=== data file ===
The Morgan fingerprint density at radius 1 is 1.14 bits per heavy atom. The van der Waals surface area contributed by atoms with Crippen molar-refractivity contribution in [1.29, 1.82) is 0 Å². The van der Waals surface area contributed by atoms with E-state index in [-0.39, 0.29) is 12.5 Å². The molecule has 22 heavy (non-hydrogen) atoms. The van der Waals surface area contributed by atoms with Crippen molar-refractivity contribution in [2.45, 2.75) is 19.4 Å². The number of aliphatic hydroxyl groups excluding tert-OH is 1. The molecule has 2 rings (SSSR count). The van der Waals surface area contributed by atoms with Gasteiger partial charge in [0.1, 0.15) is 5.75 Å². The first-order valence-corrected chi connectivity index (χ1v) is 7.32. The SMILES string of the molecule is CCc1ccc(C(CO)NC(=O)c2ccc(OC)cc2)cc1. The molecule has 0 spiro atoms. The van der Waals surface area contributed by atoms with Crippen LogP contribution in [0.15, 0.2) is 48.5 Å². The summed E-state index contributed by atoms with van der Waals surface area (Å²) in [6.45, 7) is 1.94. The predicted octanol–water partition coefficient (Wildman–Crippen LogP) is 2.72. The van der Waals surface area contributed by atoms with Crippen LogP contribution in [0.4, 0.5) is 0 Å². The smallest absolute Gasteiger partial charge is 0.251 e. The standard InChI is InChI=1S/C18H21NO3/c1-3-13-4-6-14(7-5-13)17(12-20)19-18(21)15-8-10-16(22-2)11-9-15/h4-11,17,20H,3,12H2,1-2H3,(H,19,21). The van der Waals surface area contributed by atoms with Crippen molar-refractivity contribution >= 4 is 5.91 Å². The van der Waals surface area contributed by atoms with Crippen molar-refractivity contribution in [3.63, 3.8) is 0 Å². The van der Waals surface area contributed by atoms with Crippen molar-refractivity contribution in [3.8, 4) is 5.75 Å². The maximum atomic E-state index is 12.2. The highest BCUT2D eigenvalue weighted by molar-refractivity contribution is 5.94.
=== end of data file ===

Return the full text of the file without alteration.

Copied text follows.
The Morgan fingerprint density at radius 1 is 1.14 bits per heavy atom. The van der Waals surface area contributed by atoms with Crippen molar-refractivity contribution in [1.29, 1.82) is 0 Å². The van der Waals surface area contributed by atoms with E-state index in [-0.39, 0.29) is 12.5 Å². The molecule has 22 heavy (non-hydrogen) atoms. The van der Waals surface area contributed by atoms with Crippen molar-refractivity contribution in [2.45, 2.75) is 19.4 Å². The number of aliphatic hydroxyl groups excluding tert-OH is 1. The molecule has 2 rings (SSSR count). The van der Waals surface area contributed by atoms with Gasteiger partial charge in [0.1, 0.15) is 5.75 Å². The first-order valence-corrected chi connectivity index (χ1v) is 7.32. The SMILES string of the molecule is CCc1ccc(C(CO)NC(=O)c2ccc(OC)cc2)cc1. The molecule has 0 spiro atoms. The van der Waals surface area contributed by atoms with Crippen LogP contribution in [0.15, 0.2) is 48.5 Å². The summed E-state index contributed by atoms with van der Waals surface area (Å²) in [6.45, 7) is 1.94. The predicted octanol–water partition coefficient (Wildman–Crippen LogP) is 2.72. The van der Waals surface area contributed by atoms with Crippen LogP contribution in [0.4, 0.5) is 0 Å². The smallest absolute Gasteiger partial charge is 0.251 e. The standard InChI is InChI=1S/C18H21NO3/c1-3-13-4-6-14(7-5-13)17(12-20)19-18(21)15-8-10-16(22-2)11-9-15/h4-11,17,20H,3,12H2,1-2H3,(H,19,21). The van der Waals surface area contributed by atoms with Crippen molar-refractivity contribution >= 4 is 5.91 Å². The van der Waals surface area contributed by atoms with Crippen molar-refractivity contribution in [3.63, 3.8) is 0 Å². The van der Waals surface area contributed by atoms with Crippen molar-refractivity contribution in [3.8, 4) is 5.75 Å². The maximum atomic E-state index is 12.2. The highest BCUT2D eigenvalue weighted by molar-refractivity contribution is 5.94.